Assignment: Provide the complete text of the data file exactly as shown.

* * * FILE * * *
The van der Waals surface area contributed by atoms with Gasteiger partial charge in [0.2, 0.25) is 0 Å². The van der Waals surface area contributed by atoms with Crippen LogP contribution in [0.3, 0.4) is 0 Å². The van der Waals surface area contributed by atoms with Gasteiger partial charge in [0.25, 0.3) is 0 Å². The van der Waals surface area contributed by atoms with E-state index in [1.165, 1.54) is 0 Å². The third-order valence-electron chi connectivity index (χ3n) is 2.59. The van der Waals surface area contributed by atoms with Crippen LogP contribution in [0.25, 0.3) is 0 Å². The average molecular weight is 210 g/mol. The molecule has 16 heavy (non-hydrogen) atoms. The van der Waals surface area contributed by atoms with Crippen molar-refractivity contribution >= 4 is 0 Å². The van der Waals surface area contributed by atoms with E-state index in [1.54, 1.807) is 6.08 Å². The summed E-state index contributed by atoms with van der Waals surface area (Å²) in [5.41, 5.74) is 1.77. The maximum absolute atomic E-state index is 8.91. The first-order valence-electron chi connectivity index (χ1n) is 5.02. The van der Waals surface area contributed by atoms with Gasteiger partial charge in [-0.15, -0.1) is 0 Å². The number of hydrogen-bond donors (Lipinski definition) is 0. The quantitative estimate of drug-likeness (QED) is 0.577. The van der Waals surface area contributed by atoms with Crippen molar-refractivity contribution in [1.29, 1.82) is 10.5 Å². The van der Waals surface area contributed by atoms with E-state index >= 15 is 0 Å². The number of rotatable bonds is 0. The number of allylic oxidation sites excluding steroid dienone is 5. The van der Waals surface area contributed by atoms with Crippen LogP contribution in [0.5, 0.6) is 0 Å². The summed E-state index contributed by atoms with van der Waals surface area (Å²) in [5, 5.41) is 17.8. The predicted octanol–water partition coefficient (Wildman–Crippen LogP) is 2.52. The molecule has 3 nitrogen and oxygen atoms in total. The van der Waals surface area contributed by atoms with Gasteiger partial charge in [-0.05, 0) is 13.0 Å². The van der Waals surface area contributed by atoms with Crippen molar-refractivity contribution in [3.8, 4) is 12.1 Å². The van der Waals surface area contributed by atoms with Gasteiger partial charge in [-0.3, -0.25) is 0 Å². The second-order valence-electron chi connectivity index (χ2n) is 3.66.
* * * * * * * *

The van der Waals surface area contributed by atoms with Gasteiger partial charge in [0.2, 0.25) is 0 Å². The van der Waals surface area contributed by atoms with Crippen LogP contribution in [0.3, 0.4) is 0 Å². The van der Waals surface area contributed by atoms with Gasteiger partial charge in [0.25, 0.3) is 0 Å². The van der Waals surface area contributed by atoms with E-state index in [1.165, 1.54) is 0 Å². The third-order valence-electron chi connectivity index (χ3n) is 2.59. The van der Waals surface area contributed by atoms with Crippen LogP contribution in [0.25, 0.3) is 0 Å². The average molecular weight is 210 g/mol. The molecule has 16 heavy (non-hydrogen) atoms. The van der Waals surface area contributed by atoms with Crippen molar-refractivity contribution >= 4 is 0 Å². The van der Waals surface area contributed by atoms with E-state index in [1.54, 1.807) is 6.08 Å². The summed E-state index contributed by atoms with van der Waals surface area (Å²) in [5.41, 5.74) is 1.77. The maximum absolute atomic E-state index is 8.91. The first-order valence-electron chi connectivity index (χ1n) is 5.02. The van der Waals surface area contributed by atoms with Gasteiger partial charge in [-0.15, -0.1) is 0 Å². The number of hydrogen-bond donors (Lipinski definition) is 0. The quantitative estimate of drug-likeness (QED) is 0.577. The van der Waals surface area contributed by atoms with Crippen molar-refractivity contribution in [1.29, 1.82) is 10.5 Å². The van der Waals surface area contributed by atoms with E-state index >= 15 is 0 Å². The number of rotatable bonds is 0. The number of allylic oxidation sites excluding steroid dienone is 5. The van der Waals surface area contributed by atoms with Crippen LogP contribution in [0.5, 0.6) is 0 Å². The summed E-state index contributed by atoms with van der Waals surface area (Å²) in [5, 5.41) is 17.8. The predicted octanol–water partition coefficient (Wildman–Crippen LogP) is 2.52. The molecule has 3 nitrogen and oxygen atoms in total. The van der Waals surface area contributed by atoms with Gasteiger partial charge in [-0.05, 0) is 13.0 Å². The van der Waals surface area contributed by atoms with Crippen molar-refractivity contribution in [3.8, 4) is 12.1 Å². The van der Waals surface area contributed by atoms with Gasteiger partial charge in [-0.3, -0.25) is 0 Å². The second-order valence-electron chi connectivity index (χ2n) is 3.66.